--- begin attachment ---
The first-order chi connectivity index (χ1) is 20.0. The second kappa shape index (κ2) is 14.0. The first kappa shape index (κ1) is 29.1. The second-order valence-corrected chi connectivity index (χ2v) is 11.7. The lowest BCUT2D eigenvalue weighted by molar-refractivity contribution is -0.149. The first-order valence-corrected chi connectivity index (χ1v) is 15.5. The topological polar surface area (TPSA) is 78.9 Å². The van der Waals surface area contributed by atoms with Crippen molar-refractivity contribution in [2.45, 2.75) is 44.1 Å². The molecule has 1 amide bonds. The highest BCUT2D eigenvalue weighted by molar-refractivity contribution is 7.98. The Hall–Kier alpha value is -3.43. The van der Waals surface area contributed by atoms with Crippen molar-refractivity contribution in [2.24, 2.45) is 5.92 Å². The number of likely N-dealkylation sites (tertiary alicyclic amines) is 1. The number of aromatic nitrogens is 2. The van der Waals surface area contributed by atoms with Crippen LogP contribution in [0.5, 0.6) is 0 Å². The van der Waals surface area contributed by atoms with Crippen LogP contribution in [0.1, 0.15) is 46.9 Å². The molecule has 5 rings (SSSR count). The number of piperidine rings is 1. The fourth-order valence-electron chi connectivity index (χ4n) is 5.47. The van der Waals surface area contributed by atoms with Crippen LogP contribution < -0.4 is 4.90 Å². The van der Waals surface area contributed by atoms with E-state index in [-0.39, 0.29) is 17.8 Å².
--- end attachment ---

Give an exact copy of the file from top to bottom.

The first-order chi connectivity index (χ1) is 20.0. The second kappa shape index (κ2) is 14.0. The first kappa shape index (κ1) is 29.1. The second-order valence-corrected chi connectivity index (χ2v) is 11.7. The lowest BCUT2D eigenvalue weighted by molar-refractivity contribution is -0.149. The first-order valence-corrected chi connectivity index (χ1v) is 15.5. The topological polar surface area (TPSA) is 78.9 Å². The van der Waals surface area contributed by atoms with Crippen molar-refractivity contribution in [2.45, 2.75) is 44.1 Å². The molecule has 1 amide bonds. The highest BCUT2D eigenvalue weighted by molar-refractivity contribution is 7.98. The Hall–Kier alpha value is -3.43. The van der Waals surface area contributed by atoms with Crippen molar-refractivity contribution in [2.24, 2.45) is 5.92 Å². The number of likely N-dealkylation sites (tertiary alicyclic amines) is 1. The number of aromatic nitrogens is 2. The van der Waals surface area contributed by atoms with Crippen LogP contribution in [0.5, 0.6) is 0 Å². The van der Waals surface area contributed by atoms with Crippen LogP contribution in [0.1, 0.15) is 46.9 Å². The molecule has 5 rings (SSSR count). The number of piperidine rings is 1. The fourth-order valence-electron chi connectivity index (χ4n) is 5.47. The van der Waals surface area contributed by atoms with Crippen LogP contribution < -0.4 is 4.90 Å². The van der Waals surface area contributed by atoms with E-state index in [-0.39, 0.29) is 17.8 Å².